Especially in the time of a global pandemic, we will want to ensure our survival. The drive for survival is not an opinion, but embedded in science. When threatened, we do anything possible to ensure our survival, which can manifest in stealing, strikes, killings and many more kinds of social unrest. Tackling such events is a challenge for anyone involved. It is a challenge that is beyond the fixing of any SMME. It is, however, within the power of businesses to ensure the peace and prosperity within their direct business community. We merely need to start understanding and respecting each other’s needs, which, of course, can be a challenge. Especially, when we find ourselves surrounded by colleagues and employees who do not share our purpose and cause in life.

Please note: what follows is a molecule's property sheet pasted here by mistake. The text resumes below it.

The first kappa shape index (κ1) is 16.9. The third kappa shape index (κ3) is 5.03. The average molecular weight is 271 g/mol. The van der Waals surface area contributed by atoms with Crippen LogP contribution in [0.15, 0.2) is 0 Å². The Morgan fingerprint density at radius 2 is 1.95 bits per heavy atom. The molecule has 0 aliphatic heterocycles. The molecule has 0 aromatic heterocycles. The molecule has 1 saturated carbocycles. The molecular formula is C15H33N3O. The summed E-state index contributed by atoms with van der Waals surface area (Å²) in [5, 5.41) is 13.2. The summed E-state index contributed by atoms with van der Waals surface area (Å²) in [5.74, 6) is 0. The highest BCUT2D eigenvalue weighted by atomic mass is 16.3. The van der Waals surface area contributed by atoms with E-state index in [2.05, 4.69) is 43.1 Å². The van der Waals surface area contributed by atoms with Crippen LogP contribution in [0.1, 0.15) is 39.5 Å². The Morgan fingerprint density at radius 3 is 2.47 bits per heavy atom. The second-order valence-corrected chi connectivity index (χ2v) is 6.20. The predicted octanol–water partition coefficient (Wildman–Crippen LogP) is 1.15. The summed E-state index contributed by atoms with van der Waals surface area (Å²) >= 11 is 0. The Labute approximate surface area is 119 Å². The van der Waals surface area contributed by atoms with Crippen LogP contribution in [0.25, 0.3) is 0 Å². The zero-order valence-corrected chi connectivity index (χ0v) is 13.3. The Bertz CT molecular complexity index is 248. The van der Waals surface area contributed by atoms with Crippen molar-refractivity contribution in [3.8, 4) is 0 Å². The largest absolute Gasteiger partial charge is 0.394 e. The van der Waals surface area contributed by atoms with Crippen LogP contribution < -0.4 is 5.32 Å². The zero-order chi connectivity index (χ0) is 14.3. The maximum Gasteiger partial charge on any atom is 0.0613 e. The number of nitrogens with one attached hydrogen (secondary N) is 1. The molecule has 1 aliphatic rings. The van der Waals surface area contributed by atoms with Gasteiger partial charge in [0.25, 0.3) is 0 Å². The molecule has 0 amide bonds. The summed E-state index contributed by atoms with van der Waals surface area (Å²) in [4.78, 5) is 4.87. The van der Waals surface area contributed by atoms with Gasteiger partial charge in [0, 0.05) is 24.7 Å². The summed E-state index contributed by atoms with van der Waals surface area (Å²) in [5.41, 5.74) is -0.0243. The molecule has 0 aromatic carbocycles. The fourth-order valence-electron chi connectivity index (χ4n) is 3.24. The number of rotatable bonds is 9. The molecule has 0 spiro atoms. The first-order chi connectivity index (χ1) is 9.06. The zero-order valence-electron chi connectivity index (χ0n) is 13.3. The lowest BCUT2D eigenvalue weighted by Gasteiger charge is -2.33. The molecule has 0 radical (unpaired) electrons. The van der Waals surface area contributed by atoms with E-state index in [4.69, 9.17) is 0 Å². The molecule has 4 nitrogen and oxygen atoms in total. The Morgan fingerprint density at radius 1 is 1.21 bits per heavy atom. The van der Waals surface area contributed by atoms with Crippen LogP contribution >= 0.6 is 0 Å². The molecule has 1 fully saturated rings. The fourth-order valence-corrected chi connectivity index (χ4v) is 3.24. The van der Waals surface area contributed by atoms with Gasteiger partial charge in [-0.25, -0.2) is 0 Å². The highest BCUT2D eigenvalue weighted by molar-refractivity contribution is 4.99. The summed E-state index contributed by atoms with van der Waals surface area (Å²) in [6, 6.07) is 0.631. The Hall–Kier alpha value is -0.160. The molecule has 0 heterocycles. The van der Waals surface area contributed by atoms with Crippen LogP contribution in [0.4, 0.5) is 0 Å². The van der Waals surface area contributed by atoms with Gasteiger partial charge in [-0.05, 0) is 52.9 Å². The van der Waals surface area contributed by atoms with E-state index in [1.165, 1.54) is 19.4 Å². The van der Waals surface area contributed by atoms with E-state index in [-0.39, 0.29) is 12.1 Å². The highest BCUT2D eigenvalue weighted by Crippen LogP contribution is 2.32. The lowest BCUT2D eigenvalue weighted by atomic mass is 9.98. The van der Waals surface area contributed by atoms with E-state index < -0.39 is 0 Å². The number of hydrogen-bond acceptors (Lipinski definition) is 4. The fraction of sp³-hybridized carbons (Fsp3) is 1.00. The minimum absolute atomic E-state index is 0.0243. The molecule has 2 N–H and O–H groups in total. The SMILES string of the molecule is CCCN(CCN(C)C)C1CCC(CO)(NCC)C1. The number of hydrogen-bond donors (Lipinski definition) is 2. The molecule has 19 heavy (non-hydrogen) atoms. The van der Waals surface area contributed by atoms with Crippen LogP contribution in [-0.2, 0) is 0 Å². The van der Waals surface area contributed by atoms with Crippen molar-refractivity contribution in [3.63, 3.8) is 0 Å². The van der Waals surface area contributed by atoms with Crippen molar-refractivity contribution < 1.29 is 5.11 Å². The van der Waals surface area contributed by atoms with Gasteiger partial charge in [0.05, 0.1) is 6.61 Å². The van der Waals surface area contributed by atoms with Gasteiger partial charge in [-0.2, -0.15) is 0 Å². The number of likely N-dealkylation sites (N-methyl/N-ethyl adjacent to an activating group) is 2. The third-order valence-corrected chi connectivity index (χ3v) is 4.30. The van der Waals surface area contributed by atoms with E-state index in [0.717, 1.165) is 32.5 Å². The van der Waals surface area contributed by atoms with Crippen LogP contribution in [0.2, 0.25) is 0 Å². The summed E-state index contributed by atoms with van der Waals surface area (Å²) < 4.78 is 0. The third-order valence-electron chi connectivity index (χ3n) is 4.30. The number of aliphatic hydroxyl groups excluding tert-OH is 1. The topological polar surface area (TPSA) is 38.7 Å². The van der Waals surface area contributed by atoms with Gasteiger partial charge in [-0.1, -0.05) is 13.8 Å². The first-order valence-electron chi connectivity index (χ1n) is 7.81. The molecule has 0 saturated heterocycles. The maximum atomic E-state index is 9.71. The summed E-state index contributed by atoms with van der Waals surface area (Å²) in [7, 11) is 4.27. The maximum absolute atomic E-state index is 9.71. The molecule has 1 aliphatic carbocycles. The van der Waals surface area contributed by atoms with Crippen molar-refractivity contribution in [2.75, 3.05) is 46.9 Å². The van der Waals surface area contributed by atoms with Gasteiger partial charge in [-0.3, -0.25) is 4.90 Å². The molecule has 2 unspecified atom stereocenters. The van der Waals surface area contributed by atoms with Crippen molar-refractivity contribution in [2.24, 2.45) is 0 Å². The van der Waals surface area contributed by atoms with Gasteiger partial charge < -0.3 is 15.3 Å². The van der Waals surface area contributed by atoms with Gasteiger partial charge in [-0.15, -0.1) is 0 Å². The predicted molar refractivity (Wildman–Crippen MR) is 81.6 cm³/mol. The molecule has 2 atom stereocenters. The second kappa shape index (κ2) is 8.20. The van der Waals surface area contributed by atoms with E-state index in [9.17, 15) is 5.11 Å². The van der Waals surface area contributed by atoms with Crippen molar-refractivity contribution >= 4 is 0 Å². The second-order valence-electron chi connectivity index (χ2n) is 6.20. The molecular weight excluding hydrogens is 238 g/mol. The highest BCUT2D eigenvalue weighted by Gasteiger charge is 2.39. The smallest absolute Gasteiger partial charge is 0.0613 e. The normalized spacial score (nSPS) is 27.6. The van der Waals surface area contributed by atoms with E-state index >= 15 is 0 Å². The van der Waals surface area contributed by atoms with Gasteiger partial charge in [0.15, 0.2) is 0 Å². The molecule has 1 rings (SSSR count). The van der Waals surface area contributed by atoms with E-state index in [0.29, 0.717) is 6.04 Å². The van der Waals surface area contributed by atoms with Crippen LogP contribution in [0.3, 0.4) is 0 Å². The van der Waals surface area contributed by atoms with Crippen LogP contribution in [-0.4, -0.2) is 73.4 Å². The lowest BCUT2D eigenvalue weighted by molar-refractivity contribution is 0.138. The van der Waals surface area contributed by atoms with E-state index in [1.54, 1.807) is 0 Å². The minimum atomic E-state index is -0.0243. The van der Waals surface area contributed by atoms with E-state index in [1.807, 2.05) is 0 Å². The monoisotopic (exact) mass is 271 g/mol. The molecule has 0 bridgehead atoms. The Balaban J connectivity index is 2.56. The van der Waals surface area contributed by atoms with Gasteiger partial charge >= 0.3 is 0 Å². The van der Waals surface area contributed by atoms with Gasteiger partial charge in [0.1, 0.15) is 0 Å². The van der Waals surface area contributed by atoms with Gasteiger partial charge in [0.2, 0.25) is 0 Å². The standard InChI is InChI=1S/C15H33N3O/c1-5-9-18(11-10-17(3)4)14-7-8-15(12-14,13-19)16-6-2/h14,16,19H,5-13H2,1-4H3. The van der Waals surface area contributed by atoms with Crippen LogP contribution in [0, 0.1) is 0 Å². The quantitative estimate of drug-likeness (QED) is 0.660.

Finding those that share your life’s purpose is ensures that your road is aligned with the streets of another. We are social beings and cannot survive on our own. Therefore, ensuring internal alignment between your business strategy and employee relation strategies are the first step in ensuring that your business community are prospering. What is more, someone who shares your purpose and cause is likely to share in the sacrifices required to make the common goal and reason happen. Imagine a company whose objective is to provide nutritious yet affordable food packages. The same company  engages its business community to join a cause and as a result, impacting the life of the friends and families of their employees. Imagine, the same company was hit hard by Covid-19  and  had  to  consider  lay-offs  to  ensure  their  community  services  can  continue.